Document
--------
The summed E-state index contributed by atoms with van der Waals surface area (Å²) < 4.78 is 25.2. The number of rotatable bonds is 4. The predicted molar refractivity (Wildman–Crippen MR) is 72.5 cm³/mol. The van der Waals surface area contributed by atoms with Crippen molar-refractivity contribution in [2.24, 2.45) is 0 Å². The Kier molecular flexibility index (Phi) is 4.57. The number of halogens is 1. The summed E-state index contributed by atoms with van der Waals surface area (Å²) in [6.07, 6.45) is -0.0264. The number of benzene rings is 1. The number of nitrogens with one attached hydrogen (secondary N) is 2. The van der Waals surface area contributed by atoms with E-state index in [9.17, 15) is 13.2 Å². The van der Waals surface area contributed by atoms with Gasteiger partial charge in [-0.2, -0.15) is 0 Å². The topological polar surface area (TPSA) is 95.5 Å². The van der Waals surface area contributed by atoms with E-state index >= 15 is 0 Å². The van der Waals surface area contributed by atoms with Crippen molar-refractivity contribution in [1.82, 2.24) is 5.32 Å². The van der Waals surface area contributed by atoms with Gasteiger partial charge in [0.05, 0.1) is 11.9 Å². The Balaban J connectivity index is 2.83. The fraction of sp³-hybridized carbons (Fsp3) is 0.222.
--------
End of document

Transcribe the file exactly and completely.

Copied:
The summed E-state index contributed by atoms with van der Waals surface area (Å²) < 4.78 is 25.2. The number of rotatable bonds is 4. The predicted molar refractivity (Wildman–Crippen MR) is 72.5 cm³/mol. The van der Waals surface area contributed by atoms with Crippen molar-refractivity contribution in [2.24, 2.45) is 0 Å². The Kier molecular flexibility index (Phi) is 4.57. The number of halogens is 1. The summed E-state index contributed by atoms with van der Waals surface area (Å²) in [6.07, 6.45) is -0.0264. The number of benzene rings is 1. The number of nitrogens with one attached hydrogen (secondary N) is 2. The van der Waals surface area contributed by atoms with E-state index in [9.17, 15) is 13.2 Å². The van der Waals surface area contributed by atoms with Gasteiger partial charge in [-0.2, -0.15) is 0 Å². The topological polar surface area (TPSA) is 95.5 Å². The van der Waals surface area contributed by atoms with E-state index >= 15 is 0 Å². The van der Waals surface area contributed by atoms with Crippen molar-refractivity contribution in [1.82, 2.24) is 5.32 Å². The van der Waals surface area contributed by atoms with Gasteiger partial charge in [0.05, 0.1) is 11.9 Å². The Balaban J connectivity index is 2.83. The fraction of sp³-hybridized carbons (Fsp3) is 0.222.